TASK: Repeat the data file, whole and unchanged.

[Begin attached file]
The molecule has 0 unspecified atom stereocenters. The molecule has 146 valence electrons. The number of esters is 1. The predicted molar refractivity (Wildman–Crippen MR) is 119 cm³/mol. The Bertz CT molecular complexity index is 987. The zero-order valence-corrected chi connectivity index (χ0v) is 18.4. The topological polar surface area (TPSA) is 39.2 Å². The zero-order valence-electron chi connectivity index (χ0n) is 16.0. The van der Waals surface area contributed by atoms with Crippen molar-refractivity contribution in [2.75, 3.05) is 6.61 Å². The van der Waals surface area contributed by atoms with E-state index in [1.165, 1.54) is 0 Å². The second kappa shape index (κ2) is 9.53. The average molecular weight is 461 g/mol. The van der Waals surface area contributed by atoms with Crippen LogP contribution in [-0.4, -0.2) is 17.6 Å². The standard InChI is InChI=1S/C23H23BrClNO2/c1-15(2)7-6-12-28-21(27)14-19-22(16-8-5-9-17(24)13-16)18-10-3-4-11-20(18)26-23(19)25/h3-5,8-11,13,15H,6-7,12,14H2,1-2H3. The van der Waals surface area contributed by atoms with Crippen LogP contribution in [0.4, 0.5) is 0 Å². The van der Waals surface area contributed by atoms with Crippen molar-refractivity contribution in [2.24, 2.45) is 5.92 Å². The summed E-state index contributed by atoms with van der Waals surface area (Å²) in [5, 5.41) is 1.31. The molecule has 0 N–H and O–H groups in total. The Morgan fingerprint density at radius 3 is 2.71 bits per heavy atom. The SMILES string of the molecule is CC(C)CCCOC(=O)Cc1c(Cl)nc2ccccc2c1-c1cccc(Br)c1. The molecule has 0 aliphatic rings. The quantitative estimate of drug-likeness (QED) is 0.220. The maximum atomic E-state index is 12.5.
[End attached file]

The molecule has 0 unspecified atom stereocenters. The molecule has 146 valence electrons. The number of esters is 1. The predicted molar refractivity (Wildman–Crippen MR) is 119 cm³/mol. The Bertz CT molecular complexity index is 987. The zero-order valence-corrected chi connectivity index (χ0v) is 18.4. The topological polar surface area (TPSA) is 39.2 Å². The zero-order valence-electron chi connectivity index (χ0n) is 16.0. The van der Waals surface area contributed by atoms with Crippen molar-refractivity contribution in [2.75, 3.05) is 6.61 Å². The van der Waals surface area contributed by atoms with E-state index in [1.165, 1.54) is 0 Å². The second kappa shape index (κ2) is 9.53. The average molecular weight is 461 g/mol. The van der Waals surface area contributed by atoms with Crippen LogP contribution in [-0.4, -0.2) is 17.6 Å². The standard InChI is InChI=1S/C23H23BrClNO2/c1-15(2)7-6-12-28-21(27)14-19-22(16-8-5-9-17(24)13-16)18-10-3-4-11-20(18)26-23(19)25/h3-5,8-11,13,15H,6-7,12,14H2,1-2H3. The van der Waals surface area contributed by atoms with Crippen LogP contribution in [0.4, 0.5) is 0 Å². The van der Waals surface area contributed by atoms with Crippen molar-refractivity contribution in [2.24, 2.45) is 5.92 Å². The summed E-state index contributed by atoms with van der Waals surface area (Å²) in [5, 5.41) is 1.31. The molecule has 0 N–H and O–H groups in total. The Morgan fingerprint density at radius 3 is 2.71 bits per heavy atom. The SMILES string of the molecule is CC(C)CCCOC(=O)Cc1c(Cl)nc2ccccc2c1-c1cccc(Br)c1. The molecule has 0 aliphatic rings. The quantitative estimate of drug-likeness (QED) is 0.220. The maximum atomic E-state index is 12.5.